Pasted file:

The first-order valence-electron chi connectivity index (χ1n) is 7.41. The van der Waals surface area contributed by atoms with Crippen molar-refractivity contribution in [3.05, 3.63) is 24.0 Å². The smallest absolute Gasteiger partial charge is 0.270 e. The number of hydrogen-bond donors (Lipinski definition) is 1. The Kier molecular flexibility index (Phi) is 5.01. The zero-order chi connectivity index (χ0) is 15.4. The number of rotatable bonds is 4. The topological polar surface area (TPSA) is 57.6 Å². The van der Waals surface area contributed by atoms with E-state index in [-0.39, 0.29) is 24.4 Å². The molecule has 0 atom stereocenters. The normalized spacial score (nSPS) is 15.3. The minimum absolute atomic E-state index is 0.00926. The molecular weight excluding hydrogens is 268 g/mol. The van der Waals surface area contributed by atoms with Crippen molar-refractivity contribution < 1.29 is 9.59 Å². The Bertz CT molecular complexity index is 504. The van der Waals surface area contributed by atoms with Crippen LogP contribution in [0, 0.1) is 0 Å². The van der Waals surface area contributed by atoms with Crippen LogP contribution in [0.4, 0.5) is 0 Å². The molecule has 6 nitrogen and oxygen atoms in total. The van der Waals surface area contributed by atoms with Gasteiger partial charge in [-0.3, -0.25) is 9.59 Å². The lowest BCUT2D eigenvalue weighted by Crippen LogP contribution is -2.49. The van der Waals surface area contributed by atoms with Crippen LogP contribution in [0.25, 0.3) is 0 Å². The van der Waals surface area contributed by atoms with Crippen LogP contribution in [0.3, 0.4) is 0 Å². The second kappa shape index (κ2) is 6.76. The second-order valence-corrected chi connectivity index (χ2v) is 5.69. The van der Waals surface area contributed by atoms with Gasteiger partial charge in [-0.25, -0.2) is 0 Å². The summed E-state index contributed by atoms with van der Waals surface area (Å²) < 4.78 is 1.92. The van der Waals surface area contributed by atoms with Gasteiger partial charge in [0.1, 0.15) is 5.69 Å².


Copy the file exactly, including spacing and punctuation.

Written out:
The first-order valence-electron chi connectivity index (χ1n) is 7.41. The van der Waals surface area contributed by atoms with Crippen molar-refractivity contribution in [3.05, 3.63) is 24.0 Å². The smallest absolute Gasteiger partial charge is 0.270 e. The number of hydrogen-bond donors (Lipinski definition) is 1. The Kier molecular flexibility index (Phi) is 5.01. The zero-order chi connectivity index (χ0) is 15.4. The number of rotatable bonds is 4. The topological polar surface area (TPSA) is 57.6 Å². The van der Waals surface area contributed by atoms with E-state index in [-0.39, 0.29) is 24.4 Å². The molecule has 0 atom stereocenters. The normalized spacial score (nSPS) is 15.3. The minimum absolute atomic E-state index is 0.00926. The molecular weight excluding hydrogens is 268 g/mol. The van der Waals surface area contributed by atoms with Crippen molar-refractivity contribution < 1.29 is 9.59 Å². The Bertz CT molecular complexity index is 504. The van der Waals surface area contributed by atoms with Crippen LogP contribution in [0, 0.1) is 0 Å². The van der Waals surface area contributed by atoms with Crippen LogP contribution in [0.4, 0.5) is 0 Å². The molecule has 6 nitrogen and oxygen atoms in total. The van der Waals surface area contributed by atoms with Gasteiger partial charge in [-0.3, -0.25) is 9.59 Å². The lowest BCUT2D eigenvalue weighted by Crippen LogP contribution is -2.49. The van der Waals surface area contributed by atoms with Crippen LogP contribution in [0.25, 0.3) is 0 Å². The van der Waals surface area contributed by atoms with Crippen LogP contribution in [0.3, 0.4) is 0 Å². The second kappa shape index (κ2) is 6.76. The second-order valence-corrected chi connectivity index (χ2v) is 5.69. The van der Waals surface area contributed by atoms with Gasteiger partial charge in [-0.25, -0.2) is 0 Å². The summed E-state index contributed by atoms with van der Waals surface area (Å²) < 4.78 is 1.92. The van der Waals surface area contributed by atoms with Gasteiger partial charge in [0.1, 0.15) is 5.69 Å².